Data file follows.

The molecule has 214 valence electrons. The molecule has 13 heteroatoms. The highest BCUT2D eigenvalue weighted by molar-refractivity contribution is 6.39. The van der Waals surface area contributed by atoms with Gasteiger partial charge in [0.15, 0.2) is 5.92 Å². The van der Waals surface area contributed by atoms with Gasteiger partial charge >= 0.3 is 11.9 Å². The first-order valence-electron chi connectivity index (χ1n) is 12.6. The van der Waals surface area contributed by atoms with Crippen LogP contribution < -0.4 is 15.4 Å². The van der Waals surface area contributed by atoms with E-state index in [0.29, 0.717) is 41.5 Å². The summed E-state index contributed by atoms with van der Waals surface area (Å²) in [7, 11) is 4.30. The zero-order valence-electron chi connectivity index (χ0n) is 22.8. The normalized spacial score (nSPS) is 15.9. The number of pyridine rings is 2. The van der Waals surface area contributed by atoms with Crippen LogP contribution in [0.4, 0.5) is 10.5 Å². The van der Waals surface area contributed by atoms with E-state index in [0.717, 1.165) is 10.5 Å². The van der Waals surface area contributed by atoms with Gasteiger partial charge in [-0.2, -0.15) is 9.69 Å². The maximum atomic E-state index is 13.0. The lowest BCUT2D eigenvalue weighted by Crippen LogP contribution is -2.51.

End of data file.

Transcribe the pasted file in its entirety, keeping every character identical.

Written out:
The molecule has 214 valence electrons. The molecule has 13 heteroatoms. The highest BCUT2D eigenvalue weighted by molar-refractivity contribution is 6.39. The van der Waals surface area contributed by atoms with Gasteiger partial charge in [0.15, 0.2) is 5.92 Å². The van der Waals surface area contributed by atoms with Gasteiger partial charge >= 0.3 is 11.9 Å². The first-order valence-electron chi connectivity index (χ1n) is 12.6. The van der Waals surface area contributed by atoms with Crippen LogP contribution < -0.4 is 15.4 Å². The van der Waals surface area contributed by atoms with E-state index in [0.29, 0.717) is 41.5 Å². The summed E-state index contributed by atoms with van der Waals surface area (Å²) in [7, 11) is 4.30. The zero-order valence-electron chi connectivity index (χ0n) is 22.8. The normalized spacial score (nSPS) is 15.9. The number of pyridine rings is 2. The van der Waals surface area contributed by atoms with Crippen LogP contribution in [0.4, 0.5) is 10.5 Å². The van der Waals surface area contributed by atoms with E-state index in [0.717, 1.165) is 10.5 Å². The van der Waals surface area contributed by atoms with Gasteiger partial charge in [-0.2, -0.15) is 9.69 Å². The maximum atomic E-state index is 13.0. The lowest BCUT2D eigenvalue weighted by Crippen LogP contribution is -2.51.